EARLY DIAGNOSIS

Are you younger than 50?
These 5 steps can save your life!

1. Talk with your family about hereditary deseases.

5 to 10% of all colorectal cancer cases are familial. Open conversations with your family can help to identify your risk. Affected families should develop an individual prevention plan with their doctors, which should start at a young age.

Detailed information:

2. Recognize symptoms.
  • Rectal bleeding or blood in your stool
  • A change in bowel habits: diarrhea, constipation, narrowing of the stool, or a frequent urge to go to toilet
  • Persistent cramping or abdominal (belly) pain, nausea, loss of appetite
  • Permanent fatigue, weakness, pale skin, unintentional weight loss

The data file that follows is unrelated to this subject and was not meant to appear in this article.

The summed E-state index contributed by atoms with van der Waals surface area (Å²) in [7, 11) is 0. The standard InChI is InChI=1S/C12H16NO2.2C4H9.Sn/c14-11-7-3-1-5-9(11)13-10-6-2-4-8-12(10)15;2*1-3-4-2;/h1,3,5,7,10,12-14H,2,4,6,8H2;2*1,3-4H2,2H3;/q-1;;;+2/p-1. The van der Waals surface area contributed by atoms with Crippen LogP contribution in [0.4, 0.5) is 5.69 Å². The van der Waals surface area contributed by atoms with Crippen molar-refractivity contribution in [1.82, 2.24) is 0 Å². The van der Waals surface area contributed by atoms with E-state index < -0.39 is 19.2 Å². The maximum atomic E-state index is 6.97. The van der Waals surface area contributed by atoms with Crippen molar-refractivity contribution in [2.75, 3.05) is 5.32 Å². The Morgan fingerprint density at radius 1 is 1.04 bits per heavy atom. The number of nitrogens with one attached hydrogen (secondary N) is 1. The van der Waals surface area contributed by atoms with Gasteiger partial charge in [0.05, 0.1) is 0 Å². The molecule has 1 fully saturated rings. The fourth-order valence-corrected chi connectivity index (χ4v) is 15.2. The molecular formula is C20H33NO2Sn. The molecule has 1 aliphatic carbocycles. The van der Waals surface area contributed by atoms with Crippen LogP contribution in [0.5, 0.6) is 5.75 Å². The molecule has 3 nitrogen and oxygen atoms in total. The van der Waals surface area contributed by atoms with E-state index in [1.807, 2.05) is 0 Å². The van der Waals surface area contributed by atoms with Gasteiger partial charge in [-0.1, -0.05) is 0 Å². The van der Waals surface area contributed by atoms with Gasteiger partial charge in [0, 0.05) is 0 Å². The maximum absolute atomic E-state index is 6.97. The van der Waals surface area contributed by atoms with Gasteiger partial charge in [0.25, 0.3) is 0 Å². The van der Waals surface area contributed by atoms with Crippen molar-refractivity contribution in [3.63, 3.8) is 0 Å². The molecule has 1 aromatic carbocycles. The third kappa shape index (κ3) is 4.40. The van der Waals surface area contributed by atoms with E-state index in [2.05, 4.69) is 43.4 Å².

These signs should always be checked with the doctor. Youth must not be a reason to delay examination. The colonoscopy method can be useful for a distinct diagnosis.

3. Test on hidden blood in stool.

In addition to pain and altered bowel habits bleeding is the most alarming symptom, because blood vessels in larger colorectal polyps or cancers are often fragile and easily damaged by the passage of feces.

Fecal blood tests detect (hidden) blood which can have multiple causes; so checking the positive result with a doctor can significantly reduce your risk of colorectal cancer.

4. Answer the questionnaire to determine your colon cancer risk.

Source: Felix Burda Foundation & Netzwerk gegen DarmkrebsQuestionnaire available in English, Spanish, French, Italian, Turkish.




5. Read and learn more.

Colorectal Cancer Prevention and Early Detection – American Cancer Society Inc.

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